Chinese economic growth probably slipped to its weakest pace since the 2009 global financial crisis in the second quarter of 2012, with the central bank's stimulus announcement for a second time in two months seen as a sheer acknowledgment of a slowdown in the world's second largest economy, which once steered the globe out of recession.
The gross domestic product is expected to rise 7.9 percent in the second quarter, the weakest pace since 2009. The economy grew at an annual rate of 8.1 percent in the first quarter. The estimated growth rate is only a tad above the government's target of 7.5 percent.
The data is scheduled for release at 10 pm ET on July 13. The National Bureau of Statistics is expected to publish retail and industrial production figures on the same day. Also, the inflation and trade data are due on July 9 and 10 respectively.
Consumer price inflation is expected to recede further in June, with economists forecasting an inflation of 2.3 percent, down from 3 percent in May. Exports have been slowing for quite some time, reflecting weak demand in Europe, which is one of China's biggest markets.
In a surprise move on Thursday, the People's Bank of China lowered the one-year deposit rate by 25 basis points. The one-year lending rate was reduced by 31 basis points. The new rates will come into effect on July 6.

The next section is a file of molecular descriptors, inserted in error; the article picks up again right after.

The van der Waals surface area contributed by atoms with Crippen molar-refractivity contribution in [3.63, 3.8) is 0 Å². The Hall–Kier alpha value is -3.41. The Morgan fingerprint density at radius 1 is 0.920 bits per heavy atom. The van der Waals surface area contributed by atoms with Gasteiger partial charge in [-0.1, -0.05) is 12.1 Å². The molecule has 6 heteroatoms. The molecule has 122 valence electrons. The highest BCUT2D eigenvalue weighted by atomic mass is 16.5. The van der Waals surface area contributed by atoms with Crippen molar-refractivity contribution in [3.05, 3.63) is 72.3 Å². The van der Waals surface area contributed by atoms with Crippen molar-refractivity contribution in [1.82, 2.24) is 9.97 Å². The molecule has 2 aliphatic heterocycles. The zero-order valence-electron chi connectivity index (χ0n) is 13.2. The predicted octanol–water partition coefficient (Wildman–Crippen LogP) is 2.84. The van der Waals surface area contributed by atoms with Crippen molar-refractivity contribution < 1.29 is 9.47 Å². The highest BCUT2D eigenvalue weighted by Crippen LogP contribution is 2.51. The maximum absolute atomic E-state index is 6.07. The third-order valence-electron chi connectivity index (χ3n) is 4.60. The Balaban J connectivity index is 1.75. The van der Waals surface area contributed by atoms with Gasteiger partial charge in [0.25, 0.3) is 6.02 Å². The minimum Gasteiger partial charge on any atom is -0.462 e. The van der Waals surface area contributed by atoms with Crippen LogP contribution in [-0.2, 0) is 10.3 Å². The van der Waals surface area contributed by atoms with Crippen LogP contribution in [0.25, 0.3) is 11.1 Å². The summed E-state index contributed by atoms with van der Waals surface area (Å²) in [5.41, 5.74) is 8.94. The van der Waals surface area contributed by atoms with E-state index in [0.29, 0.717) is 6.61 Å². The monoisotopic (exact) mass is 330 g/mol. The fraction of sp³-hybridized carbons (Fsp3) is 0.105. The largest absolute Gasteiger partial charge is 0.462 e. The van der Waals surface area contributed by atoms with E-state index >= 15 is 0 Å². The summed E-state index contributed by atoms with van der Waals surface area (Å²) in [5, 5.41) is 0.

The latest move comes just a month after the bank announced its first rate cut since late 2008 on June 7, when the one-year deposit rate was reduced to 3.25 percent from 3.50 percent. Earlier, China lowered the reserve requirement ratio by 50 basis point in May after a similar move in February.
The interest rate cut suggests that policymakers in China are increasingly rattled by the state of the economy, said Mark Williams, Chief Asia Economist at Capital Economics. The move's loosening impact will be amplified by the decision to increase the discount to the benchmark lending rate that banks can offer borrowers, Williams said.
The economist expects at least one more cut to benchmark rates this year and another RRR cut this month to be followed by two more before the end of the year.
China's State Council said in May that the economy is currently facing "increasing downward pressure." It also vowed to accelerate the process of fine-tuning policies to achieve more stable growth
The World Bank expects China's economic growth to ease to 8.2 percent in 2012 from 9.2 percent in 2011.
by RTT Staff Writer
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